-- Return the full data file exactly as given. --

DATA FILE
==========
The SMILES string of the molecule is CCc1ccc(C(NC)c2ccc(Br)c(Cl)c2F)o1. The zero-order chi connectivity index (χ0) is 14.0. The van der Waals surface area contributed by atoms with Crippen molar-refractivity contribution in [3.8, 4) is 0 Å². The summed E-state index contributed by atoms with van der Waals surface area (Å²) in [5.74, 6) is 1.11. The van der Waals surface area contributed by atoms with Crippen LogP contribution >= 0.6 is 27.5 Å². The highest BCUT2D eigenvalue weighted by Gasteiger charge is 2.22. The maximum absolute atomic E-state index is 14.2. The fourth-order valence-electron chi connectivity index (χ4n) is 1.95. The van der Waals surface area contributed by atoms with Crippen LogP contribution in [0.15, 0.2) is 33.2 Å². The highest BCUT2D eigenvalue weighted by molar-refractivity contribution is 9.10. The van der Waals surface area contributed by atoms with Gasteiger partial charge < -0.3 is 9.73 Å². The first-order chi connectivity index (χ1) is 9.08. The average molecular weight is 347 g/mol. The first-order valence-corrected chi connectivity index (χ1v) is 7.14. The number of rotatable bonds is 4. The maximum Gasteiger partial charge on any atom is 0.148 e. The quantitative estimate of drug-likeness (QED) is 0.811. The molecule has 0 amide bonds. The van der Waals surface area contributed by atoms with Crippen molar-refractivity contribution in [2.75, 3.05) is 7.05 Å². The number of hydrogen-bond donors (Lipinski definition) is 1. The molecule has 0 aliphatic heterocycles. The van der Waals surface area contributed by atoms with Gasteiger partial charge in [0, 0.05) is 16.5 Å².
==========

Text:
The SMILES string of the molecule is CCc1ccc(C(NC)c2ccc(Br)c(Cl)c2F)o1. The zero-order chi connectivity index (χ0) is 14.0. The van der Waals surface area contributed by atoms with Crippen molar-refractivity contribution in [3.8, 4) is 0 Å². The summed E-state index contributed by atoms with van der Waals surface area (Å²) in [5.74, 6) is 1.11. The van der Waals surface area contributed by atoms with Crippen LogP contribution >= 0.6 is 27.5 Å². The highest BCUT2D eigenvalue weighted by Gasteiger charge is 2.22. The maximum absolute atomic E-state index is 14.2. The fourth-order valence-electron chi connectivity index (χ4n) is 1.95. The van der Waals surface area contributed by atoms with Crippen LogP contribution in [0.15, 0.2) is 33.2 Å². The highest BCUT2D eigenvalue weighted by molar-refractivity contribution is 9.10. The van der Waals surface area contributed by atoms with Gasteiger partial charge < -0.3 is 9.73 Å². The first-order chi connectivity index (χ1) is 9.08. The average molecular weight is 347 g/mol. The first-order valence-corrected chi connectivity index (χ1v) is 7.14. The number of rotatable bonds is 4. The maximum Gasteiger partial charge on any atom is 0.148 e. The quantitative estimate of drug-likeness (QED) is 0.811. The molecule has 0 amide bonds. The van der Waals surface area contributed by atoms with Crippen molar-refractivity contribution in [2.75, 3.05) is 7.05 Å². The number of hydrogen-bond donors (Lipinski definition) is 1. The molecule has 0 aliphatic heterocycles. The van der Waals surface area contributed by atoms with Gasteiger partial charge in [0, 0.05) is 16.5 Å².